A little while ago, I saw that the Chair of the Scottish Business Network, Russell Dalgleish had posted about books that had influenced him, and asked for suggestions from others. At the time I was thinking of nominating Tom Peters who is probably the business author of choice for me. Whenever I need a bit of a challenge to my thinking or have got too comfortable, a quick burst of Mr Peters gets me back on track.
But now I have picked up a book by a historian – Peter Frankopan. It’s called “The New Silk Roads”. The subtitle is perhaps the most interesting – “The Present and Future of the World”.
I am only half-way through, but it has really made me sit up. It is fascinating, scary and inspiring all at the same time. It tells of what is happening looking East and in particular how the countries along the Silk Roads are emerging with a level of growth that should make us all take notice.
Our politicians, our media, and yes, many of our business leaders all look West – as Frankopan says: “The relentless focus on the White House, on Brexit and on the days latest breaking news in the familiar corridors of power in the West means there is limited focus on what is going on elsewhere in the world….Following the same stories and same personalities comes at the cost of being able to see the big picture”
And what a picture it is – it explains in pretty stark terms the speed at which new alliances are being formed, new initiatives started, and new projects funded. I learnt about the Belt and Road Initiative – an economic and structural initiative containing over 80 countries including the Central Asian republics, the countries of South and South East Asia, the Middle East, Turkey and Eastern Europe as well as some in Africa and possibly bizarrely, the Caribbean.
The World Bank assessed its promise for its members and concluded that it meant a 12% saving in shipping times and trade costs down by 10% on average. Just think what that means for pricing of exports from these countries. They see that the Belt and Road Initiative includes 1/3 of world trade and GDP and over 60% of the world’s population.
So now, I start to see why the US has been so aggressive in its stance. President Trump is many things, but in his heart he is a dealer, and he can see that the cards are starting to stack up. Consider this – in 2001 Chinas GDP was 39% of the US (on a purchasing power parity); that rose to 62% by 2008. By 2016 it was 114% measured on the same basis. As this trend has continued, it is easier to understand the current round of tariffs, and of carrot and stick diplomacy.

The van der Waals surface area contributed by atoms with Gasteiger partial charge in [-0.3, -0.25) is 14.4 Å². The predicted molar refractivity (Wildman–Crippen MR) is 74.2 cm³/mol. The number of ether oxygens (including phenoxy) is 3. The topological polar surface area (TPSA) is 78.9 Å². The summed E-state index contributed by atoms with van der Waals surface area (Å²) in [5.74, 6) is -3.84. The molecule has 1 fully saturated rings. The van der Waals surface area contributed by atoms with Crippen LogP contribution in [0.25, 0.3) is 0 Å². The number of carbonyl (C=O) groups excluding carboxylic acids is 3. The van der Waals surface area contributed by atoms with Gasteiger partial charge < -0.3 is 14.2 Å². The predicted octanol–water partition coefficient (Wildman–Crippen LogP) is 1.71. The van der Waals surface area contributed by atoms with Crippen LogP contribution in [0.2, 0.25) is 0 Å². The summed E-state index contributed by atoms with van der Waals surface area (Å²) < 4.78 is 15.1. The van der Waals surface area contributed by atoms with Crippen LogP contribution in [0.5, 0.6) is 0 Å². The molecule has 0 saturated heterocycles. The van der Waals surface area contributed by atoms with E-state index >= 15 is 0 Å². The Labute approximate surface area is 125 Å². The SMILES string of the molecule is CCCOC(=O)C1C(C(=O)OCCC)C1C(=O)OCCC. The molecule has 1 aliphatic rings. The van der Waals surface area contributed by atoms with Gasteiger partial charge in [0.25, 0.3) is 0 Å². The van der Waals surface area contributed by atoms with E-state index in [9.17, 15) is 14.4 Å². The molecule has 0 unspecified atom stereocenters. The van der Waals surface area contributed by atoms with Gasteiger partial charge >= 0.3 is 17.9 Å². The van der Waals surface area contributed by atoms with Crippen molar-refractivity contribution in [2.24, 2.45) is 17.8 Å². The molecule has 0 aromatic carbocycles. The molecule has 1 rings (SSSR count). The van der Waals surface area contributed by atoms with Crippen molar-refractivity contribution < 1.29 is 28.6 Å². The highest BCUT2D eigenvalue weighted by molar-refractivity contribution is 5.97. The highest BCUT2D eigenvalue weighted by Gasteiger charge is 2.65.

Some of the most interesting passages in the book are all about trade but not necessarily about the land-based silk roads of old. The scope of the activity covers many newer locations. The militarisation of Djibouti is a great example – 30% of all shipping traffic passes this tiny country on the way to the Red Sea. France, Japan, Turkey, and the USA all have facilities there, but when the Government decided to replace the operator of the Port it was China who were handed the keys, and they set about building a significant military base alongside the commercial Port.
“Djibouti’s proximity to restive areas in Africa and the Middle East and its relative stability have made it a prized location for foreign military bases and ensured a steady flow of foreign assistance.
Former colonial power France maintains a significant military presence. The country also hosts America’s largest military base in Africa, China’s first overseas military base and Japan’s first military base since the Second World War”
Source: BBC country profile
Mr. Frankopan then goes on to feature the tiny West African country of Sao Tome e Principe that has been the subject of a charm offensive which ultimately led to the tiny country joining Panama and El Salvador in recognising Taiwan as a part of China. As the ‘Macauhub’ website reported in 2019:
China is a “very important partner” for São Tomé and Príncipe, particularly for “structural projects” such as the airport, new port and housing, São Tomé’s Prime Minister told Macauhub.
Jorge Bom Jesus, in an interview with Macauhub in São Tomé, backed up his statement with the fact that China is donating US$30 million to the country every year, as well as providing other occasional support, in addition to its participation in projects “which we consider to be structural.”
“China is helping us modernise the country,” the prime minister said in an interview due to be published in Macao magazine in September.
If you are wondering at the significance of this small country or you are perhaps wondering where it is. It lies on the equator and is within a region known to have significant Oil and Gas deposits – its close proximity to Nigeria and its oil infrastructure is surely relevant, as well as the huge potential of West Africa.
I was fascinated to read that Jack Ma of Alibaba fame, hosted a tour for Chinese businessmen in West Africa. The party is said to have included no less than 16 Billionaires.
So, the direction of travel is clear. An expansive China is here to stay. On the other hand, the reality of what appears to be the US focus on nationalistic isolationism should not be lost on any of us.